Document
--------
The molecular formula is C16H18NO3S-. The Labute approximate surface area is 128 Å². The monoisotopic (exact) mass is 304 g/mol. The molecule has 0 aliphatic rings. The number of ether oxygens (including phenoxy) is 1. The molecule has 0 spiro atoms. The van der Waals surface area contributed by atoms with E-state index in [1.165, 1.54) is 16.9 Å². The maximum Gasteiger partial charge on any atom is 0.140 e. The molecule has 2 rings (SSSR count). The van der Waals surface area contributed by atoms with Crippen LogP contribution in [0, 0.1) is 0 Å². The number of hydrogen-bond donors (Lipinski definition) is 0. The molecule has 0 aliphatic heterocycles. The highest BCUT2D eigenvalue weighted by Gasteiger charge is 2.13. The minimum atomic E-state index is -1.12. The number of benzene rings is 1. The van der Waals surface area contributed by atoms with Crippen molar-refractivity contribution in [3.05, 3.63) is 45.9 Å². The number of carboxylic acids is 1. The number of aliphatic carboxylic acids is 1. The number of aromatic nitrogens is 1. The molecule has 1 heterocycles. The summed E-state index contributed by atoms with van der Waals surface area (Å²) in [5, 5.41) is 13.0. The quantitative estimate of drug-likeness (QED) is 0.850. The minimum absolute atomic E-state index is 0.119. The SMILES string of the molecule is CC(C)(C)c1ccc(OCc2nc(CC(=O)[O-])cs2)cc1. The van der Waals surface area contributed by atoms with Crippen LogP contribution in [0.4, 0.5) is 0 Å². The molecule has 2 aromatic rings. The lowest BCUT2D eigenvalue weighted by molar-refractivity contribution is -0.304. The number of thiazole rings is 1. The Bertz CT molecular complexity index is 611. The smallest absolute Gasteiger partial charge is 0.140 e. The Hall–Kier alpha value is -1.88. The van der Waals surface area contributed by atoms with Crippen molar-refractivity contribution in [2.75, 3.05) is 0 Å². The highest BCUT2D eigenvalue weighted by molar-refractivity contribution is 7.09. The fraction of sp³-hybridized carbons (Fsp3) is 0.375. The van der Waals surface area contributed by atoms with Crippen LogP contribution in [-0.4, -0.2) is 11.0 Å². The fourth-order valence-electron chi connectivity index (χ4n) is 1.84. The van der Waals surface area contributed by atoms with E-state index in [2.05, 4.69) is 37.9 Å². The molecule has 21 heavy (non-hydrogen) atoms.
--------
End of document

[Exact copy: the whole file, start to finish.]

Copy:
The molecular formula is C16H18NO3S-. The Labute approximate surface area is 128 Å². The monoisotopic (exact) mass is 304 g/mol. The molecule has 0 aliphatic rings. The number of ether oxygens (including phenoxy) is 1. The molecule has 0 spiro atoms. The van der Waals surface area contributed by atoms with E-state index in [1.165, 1.54) is 16.9 Å². The maximum Gasteiger partial charge on any atom is 0.140 e. The molecule has 2 rings (SSSR count). The van der Waals surface area contributed by atoms with Crippen LogP contribution in [0, 0.1) is 0 Å². The number of hydrogen-bond donors (Lipinski definition) is 0. The molecule has 0 aliphatic heterocycles. The highest BCUT2D eigenvalue weighted by Gasteiger charge is 2.13. The minimum atomic E-state index is -1.12. The number of benzene rings is 1. The van der Waals surface area contributed by atoms with Crippen molar-refractivity contribution in [3.05, 3.63) is 45.9 Å². The number of carboxylic acids is 1. The number of aliphatic carboxylic acids is 1. The number of aromatic nitrogens is 1. The molecule has 1 heterocycles. The summed E-state index contributed by atoms with van der Waals surface area (Å²) in [5, 5.41) is 13.0. The quantitative estimate of drug-likeness (QED) is 0.850. The minimum absolute atomic E-state index is 0.119. The SMILES string of the molecule is CC(C)(C)c1ccc(OCc2nc(CC(=O)[O-])cs2)cc1. The van der Waals surface area contributed by atoms with Crippen LogP contribution in [0.4, 0.5) is 0 Å². The molecule has 2 aromatic rings. The lowest BCUT2D eigenvalue weighted by molar-refractivity contribution is -0.304. The number of thiazole rings is 1. The Bertz CT molecular complexity index is 611. The smallest absolute Gasteiger partial charge is 0.140 e. The Hall–Kier alpha value is -1.88. The van der Waals surface area contributed by atoms with Crippen molar-refractivity contribution in [2.75, 3.05) is 0 Å². The highest BCUT2D eigenvalue weighted by molar-refractivity contribution is 7.09. The fraction of sp³-hybridized carbons (Fsp3) is 0.375. The van der Waals surface area contributed by atoms with Crippen LogP contribution in [-0.4, -0.2) is 11.0 Å². The fourth-order valence-electron chi connectivity index (χ4n) is 1.84. The van der Waals surface area contributed by atoms with E-state index in [2.05, 4.69) is 37.9 Å². The molecule has 21 heavy (non-hydrogen) atoms.